“One girl I didn’t know that well was going around talking about something really embarrassing I did at a party and I was mortified. I barely knew the girl and even had a conversation with her which was why it was so awful that she felt the need to embarrass me and talk about me that way,” explained another student. 

 Yet another student related her experience, saying, “I dealt with my fair share of mean girls and dealing with people talking behind my back in high school. I think it was hard at first since I came from a private school to find good friends. I feel like people kind of took advantage of my kindness freshman year because I tried my best to make friends and people used that against me.” 

There are so many stories that will never be told and are unknown to the Centennial community. However, even from the stories represented in this article, it can be inferred that these issues have affected many.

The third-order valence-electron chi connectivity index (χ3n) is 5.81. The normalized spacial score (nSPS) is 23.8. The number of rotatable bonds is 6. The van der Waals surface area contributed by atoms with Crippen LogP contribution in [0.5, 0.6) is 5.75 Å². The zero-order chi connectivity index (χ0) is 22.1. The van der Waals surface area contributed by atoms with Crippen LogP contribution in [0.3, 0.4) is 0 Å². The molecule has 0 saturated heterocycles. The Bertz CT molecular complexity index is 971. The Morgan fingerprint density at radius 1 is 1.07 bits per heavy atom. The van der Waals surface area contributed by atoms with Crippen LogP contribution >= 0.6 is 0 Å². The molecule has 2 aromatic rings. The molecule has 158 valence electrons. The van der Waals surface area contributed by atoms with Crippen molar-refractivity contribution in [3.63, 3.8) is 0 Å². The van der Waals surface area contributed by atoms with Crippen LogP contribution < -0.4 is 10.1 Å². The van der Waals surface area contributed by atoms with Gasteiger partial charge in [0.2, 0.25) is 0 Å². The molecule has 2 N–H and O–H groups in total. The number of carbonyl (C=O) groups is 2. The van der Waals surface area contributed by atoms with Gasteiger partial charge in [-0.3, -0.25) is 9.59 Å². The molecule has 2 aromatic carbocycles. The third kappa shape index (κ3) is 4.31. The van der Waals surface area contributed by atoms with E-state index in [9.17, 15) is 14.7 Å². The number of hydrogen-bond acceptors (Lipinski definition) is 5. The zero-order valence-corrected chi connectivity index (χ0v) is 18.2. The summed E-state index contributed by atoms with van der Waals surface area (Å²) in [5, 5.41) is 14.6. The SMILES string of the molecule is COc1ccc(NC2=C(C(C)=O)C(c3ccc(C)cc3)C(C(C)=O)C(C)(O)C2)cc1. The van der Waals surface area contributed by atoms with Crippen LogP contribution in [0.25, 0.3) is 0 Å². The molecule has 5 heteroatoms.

“We all have issues at school but what young women have to go through isn’t fair. We need to spread the message that it’s not okay: the inappropriate name calling, the jealousy, laughing instead of saying something or stopping it, publicly humiliating people on the bathroom stalls. It’s all not okay,” one of the girls noted. 

The girls who were interviewed gave their input on how our school can come together to stop this toxic culture. “Everyone has to put in the effort and think about how their actions and words can affect others around them,” one of the girls stated. 

Another suggested that “sending positive messages to one another is a way to overrule the negative hurtful messages written. [she has] seen sticky notes that say ‘You look beautiful’ and other very nice things.”

Students and other members of the Centennial community are encouraged to take a step back, reflect on their behavior in high school, and think about what can be done in order to alter this mean girl narrative and create positive change.